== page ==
The United States and China signed a Memorandum of Understanding (MOU) last month that will increase access to China for more than 200 U.S. dairy exporters in the short-term and paves the way for additional U.S. entrants in the future. The action creates new, sizeable opportunities for dairy farmers and processors, and the milk, cheese, infant formula and ingredients they produce.
After more than two years of extensive effort by the U.S. Dairy Export Council (USDEC), in close cooperation with the National Milk Producers Federation’s policy staff, the U.S. and Chinese governments have reached an accord on dairy trade assurances that will allow more exports from the United States. The dairy organizations worked closely with the U.S. Food and Drug Administration (FDA), the U.S. Department of Agriculture (USDA) and the Certification and Accreditation Administration of the People’s Republic of China (CNCA) to implement a workable registration process allowing for trade to continue and even expand in the future.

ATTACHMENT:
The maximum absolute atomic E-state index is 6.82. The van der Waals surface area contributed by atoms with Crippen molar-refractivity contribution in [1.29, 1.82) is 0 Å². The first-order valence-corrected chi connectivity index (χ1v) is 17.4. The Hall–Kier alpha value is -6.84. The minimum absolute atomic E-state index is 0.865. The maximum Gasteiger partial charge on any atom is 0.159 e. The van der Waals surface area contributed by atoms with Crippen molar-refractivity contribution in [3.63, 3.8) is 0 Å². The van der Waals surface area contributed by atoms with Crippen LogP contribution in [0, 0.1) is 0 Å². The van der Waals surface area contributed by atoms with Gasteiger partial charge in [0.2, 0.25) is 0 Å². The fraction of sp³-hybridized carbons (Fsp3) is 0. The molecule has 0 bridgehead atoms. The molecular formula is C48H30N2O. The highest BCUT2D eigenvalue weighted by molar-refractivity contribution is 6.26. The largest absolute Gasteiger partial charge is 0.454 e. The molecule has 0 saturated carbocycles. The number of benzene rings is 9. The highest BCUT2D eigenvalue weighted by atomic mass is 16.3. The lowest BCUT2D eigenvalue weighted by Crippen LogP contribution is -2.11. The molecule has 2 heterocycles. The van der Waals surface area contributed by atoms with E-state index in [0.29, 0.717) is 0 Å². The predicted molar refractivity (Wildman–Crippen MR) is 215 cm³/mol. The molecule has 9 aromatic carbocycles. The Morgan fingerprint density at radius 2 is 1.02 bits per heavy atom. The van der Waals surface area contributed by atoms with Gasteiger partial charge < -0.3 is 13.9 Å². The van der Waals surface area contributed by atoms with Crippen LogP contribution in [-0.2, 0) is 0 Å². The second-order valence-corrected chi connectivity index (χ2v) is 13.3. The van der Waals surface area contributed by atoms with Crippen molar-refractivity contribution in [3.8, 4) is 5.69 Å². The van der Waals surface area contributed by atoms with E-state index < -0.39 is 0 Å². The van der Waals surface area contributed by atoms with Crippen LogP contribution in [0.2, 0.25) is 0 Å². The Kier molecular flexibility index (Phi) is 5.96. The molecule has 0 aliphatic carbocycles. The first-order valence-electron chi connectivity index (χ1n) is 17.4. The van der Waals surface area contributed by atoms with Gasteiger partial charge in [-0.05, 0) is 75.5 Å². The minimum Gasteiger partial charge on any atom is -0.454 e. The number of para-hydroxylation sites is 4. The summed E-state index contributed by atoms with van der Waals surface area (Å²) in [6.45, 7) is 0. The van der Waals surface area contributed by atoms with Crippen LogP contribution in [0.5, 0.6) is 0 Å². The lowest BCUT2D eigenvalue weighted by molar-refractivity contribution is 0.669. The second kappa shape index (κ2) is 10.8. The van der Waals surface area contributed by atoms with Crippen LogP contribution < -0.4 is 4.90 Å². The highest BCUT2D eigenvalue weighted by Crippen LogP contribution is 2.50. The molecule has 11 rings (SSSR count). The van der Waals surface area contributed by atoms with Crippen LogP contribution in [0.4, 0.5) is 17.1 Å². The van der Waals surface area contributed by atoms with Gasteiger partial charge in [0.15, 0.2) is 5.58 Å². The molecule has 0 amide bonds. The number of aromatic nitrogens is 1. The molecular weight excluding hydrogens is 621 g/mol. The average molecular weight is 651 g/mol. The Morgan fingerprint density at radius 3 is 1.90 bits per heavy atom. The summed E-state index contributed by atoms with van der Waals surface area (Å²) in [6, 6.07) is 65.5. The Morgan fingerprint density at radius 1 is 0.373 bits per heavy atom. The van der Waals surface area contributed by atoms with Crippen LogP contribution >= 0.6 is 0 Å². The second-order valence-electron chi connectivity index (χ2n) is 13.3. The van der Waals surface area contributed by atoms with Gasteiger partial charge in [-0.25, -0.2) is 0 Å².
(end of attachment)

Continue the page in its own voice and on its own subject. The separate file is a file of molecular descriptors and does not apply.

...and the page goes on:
The MOU formally outlines a process in which third-party certification bodies, on FDA’s behalf, will audit U.S. dairy facilities to make sure they comply with Chinese food safety requirements. There was never a question of U.S. product safety. It was more a question of compliance with regulations between two countries with rigid regulatory systems.
The United States shipped $384 million worth of dairy products to China in 2016, making it the industry’s No. 3 single-country export market, behind Mexico and Canada. With Chinese demand for imported milk and other dairy products increasing, the potential for job-creating U.S. exports has been high. But market access has been a challenge.